NASC outlines 16 point action plan to sustain seed supply to farmers

The National Agricultural Seeds Council (NASC) at the weekend said it has mapped out a 16 points action plan to sustain the supply of certified seeds to farmers during the cropping season, announcing also that the seeds supply value chain has 81,000 metric tonnes of certified seeds ready for deployment by stakeholders for the purpose of farming across the country.

Philip Olusegun Ojo, director-general of the NASC, in a virtual address to journalists, said the coronavirus pandemic, Covid-19, poses a serious challenge, noting that a scan survey conducted by the council in conjunction with Wageningen University and Sahel Consulting, presented key areas of alert that are mostly impacted by pandemic. He added that it also produced “coping strategies that will guide our future actions to ensure that we continue to supply our dear farmers with the best quality seeds while keeping the seed industry afloat during this trying period.”

According to Ojo, the Seed Council will be working with various stakeholders to implement various coping actions, which will help the sector to continue to function even in the midst of the crisis.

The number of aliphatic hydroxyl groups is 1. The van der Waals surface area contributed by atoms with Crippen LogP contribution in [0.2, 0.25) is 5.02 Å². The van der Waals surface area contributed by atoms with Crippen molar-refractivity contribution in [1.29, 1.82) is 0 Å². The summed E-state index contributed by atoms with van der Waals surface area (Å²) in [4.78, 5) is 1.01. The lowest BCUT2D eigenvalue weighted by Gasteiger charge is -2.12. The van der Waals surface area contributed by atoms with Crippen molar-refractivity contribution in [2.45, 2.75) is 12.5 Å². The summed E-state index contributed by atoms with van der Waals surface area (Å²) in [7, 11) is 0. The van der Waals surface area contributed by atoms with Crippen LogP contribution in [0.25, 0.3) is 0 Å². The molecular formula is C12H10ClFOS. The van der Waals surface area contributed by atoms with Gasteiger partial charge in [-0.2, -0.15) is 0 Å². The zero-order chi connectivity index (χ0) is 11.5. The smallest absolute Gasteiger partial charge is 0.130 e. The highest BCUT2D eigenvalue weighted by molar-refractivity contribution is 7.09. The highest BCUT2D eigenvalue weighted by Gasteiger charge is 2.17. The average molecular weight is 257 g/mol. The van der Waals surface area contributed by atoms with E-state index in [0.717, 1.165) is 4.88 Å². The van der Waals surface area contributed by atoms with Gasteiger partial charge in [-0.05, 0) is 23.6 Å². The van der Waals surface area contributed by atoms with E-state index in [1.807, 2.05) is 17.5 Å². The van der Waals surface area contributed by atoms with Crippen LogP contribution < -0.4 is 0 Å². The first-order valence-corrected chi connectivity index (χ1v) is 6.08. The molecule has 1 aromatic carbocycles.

He outlined 16-points action plan to include, structure the trade of seed and agro-inputs in designated markets and on specific days while complying with social distancing directions of relevant agencies of government at both local, state and federal levels; use a decentralized model for organizing the markets that allows quality seed and agro-inputs to be transported close to farmers, and thus reduce the distance that farmers need to travel to access inputs; create seed sector task forces at federal, state and local government levels to review regularly the interstate movement of essential agricultural goods and services and provide guidance on measures to be taken to responsible authorities; advocate and raise awareness to ensure that the services and business of seed companies and agro-input dealers are designated as essential.

This is with a view to communicating their role as essential to food security and the national economy widely through all traditional and social media platforms; awareness to target, and specifically tailored to, security and other law enforcement agencies to enable the effective inter- and intrastate movement of seed and other agro-inputs; work with stakeholders to advocate for governments at all levels to provide stimulus to farmers and the seed sector in the form of seed subsidies as a palliative measure; ensure subsidies only to be applicable to seed purchased from NASC approved seed companies and producers; share, in a structured manner and at state level, information on the availability of seed with companies and producers information.